• Hoping that 2021 will be the year to consolidate that structure and take the network to the next level.
  • In its mandate is a research coordinating body
  • AfriNEAD has been struggling to fully execute the mandate due to funding.
  • It needs to grow and strengthen the research disability country working groups.
  • Reporting the status of disability research from their countries
  • AfriNEAD need to play a more of a supportive role.
  • Fee structure and concept document
  • There is a framework of actions and functions.
  • Membership of issues of fees- are highlighted in the document.
  • Strengthen the document specifically the area of fees structure.
  • AfriNEAD does have a guiding document that should be circulated after the conference.
  • Clear framework will ensure a hybrid – system.
  • Governing structure – create a clear succession plan.
  • There is a need to make shifts.
  • These shifts should be made by the time we enter 2023 AfriNEAD conference.
  • Partnership – consolidating and renewing.
  • Expanding international partners with AfriNEAD
  • There is a need to draw in the International Disability Networks and ensure close working relationships.
  • Partnership – exploring international partnerships.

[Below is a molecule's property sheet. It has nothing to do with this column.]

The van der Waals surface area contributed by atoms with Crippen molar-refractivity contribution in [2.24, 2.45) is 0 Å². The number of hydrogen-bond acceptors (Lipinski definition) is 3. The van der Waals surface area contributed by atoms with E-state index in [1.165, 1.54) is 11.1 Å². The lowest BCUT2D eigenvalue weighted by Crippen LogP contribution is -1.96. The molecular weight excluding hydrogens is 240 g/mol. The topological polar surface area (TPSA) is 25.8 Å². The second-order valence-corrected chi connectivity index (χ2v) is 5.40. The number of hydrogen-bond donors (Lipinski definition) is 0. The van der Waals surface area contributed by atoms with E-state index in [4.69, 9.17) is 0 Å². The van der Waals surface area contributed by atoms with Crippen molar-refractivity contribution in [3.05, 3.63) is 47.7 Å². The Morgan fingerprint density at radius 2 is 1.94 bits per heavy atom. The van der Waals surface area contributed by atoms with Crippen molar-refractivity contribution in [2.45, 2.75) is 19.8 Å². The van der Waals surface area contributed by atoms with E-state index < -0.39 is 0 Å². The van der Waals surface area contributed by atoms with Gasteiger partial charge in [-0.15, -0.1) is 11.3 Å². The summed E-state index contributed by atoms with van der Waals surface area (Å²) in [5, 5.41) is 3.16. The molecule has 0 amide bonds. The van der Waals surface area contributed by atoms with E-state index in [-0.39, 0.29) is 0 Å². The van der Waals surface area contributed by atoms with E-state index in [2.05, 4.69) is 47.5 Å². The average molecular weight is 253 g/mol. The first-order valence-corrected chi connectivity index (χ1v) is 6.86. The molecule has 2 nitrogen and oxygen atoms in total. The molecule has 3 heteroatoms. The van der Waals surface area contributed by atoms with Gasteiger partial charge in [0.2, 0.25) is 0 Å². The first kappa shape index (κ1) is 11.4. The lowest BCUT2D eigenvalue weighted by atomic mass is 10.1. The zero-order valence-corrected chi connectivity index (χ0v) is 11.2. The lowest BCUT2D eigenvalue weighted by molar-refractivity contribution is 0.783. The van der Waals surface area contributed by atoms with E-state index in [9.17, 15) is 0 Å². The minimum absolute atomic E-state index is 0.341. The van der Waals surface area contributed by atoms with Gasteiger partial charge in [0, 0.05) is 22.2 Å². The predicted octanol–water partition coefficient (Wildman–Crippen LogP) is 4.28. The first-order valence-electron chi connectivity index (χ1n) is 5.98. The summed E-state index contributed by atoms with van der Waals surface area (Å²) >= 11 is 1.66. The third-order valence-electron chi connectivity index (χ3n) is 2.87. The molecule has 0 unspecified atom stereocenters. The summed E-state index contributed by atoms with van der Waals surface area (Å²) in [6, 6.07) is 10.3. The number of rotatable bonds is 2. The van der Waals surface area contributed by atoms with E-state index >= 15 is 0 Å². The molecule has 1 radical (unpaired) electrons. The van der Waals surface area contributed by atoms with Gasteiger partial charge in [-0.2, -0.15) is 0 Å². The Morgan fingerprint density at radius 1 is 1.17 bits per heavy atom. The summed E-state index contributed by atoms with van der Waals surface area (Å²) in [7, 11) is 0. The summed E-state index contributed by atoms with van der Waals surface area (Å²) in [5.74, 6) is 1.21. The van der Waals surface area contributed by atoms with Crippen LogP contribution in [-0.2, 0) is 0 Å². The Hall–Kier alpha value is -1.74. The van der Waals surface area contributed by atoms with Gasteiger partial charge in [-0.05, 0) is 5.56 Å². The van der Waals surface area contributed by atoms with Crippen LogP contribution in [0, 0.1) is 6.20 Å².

• There was no other business
  • Next meeting will be in three years time and the 7th AfriNEAD conference

Support from sponsors: much appreciated – Nangomso





Time Programme Item
9:00 Welcome by City of Cape Town Social Services and Health MAYCO – Cllr Badroodien
09:15 Welcoming AfriNEAD AfriNEAD Chairperson: Gubela Mji Name of speaker
09:30 Department of Social Development, Western Cape Government Minister Sharna Fernandez
09:45 Cape Town group of dancers with disabilities Unmute
10:00 Address by Premier of Western Cape Alan Winde
10:15 Address by the Vice Chancellor of Stellenbosch University Prof Wim de Villiers
10:30 Tea  
10:45 Play by persons with disabilities Shakespeare’s School Plays

Under the green wood tree

11:10 Address by the CEO of Artscape Marlene le Roux
11:25 Music interlude Michelle Botha-Singer
11:40 Music interlude Lois Strachan
11:55 Zumba class Russel Torien
12:30 Lunch
13:15 Entertainment piece
Name of the person/organization Name of the Organization
Editmicro Systems


Editmicro Systems


Vice Chancellor Prof Wim de Villiers Stellenbosch University
Prof Eugean Cloete


Deputy Vice Chancellor Research
Prof Nico Koopman


Deputy Vice Chancellor Social Impact
Mr Alan Winde Premier of the Western Cape
Wilfred Schrieff Poster
Anonymous Sponsor Bags
Dr Nico Elema  Centre for Collaboration in Africa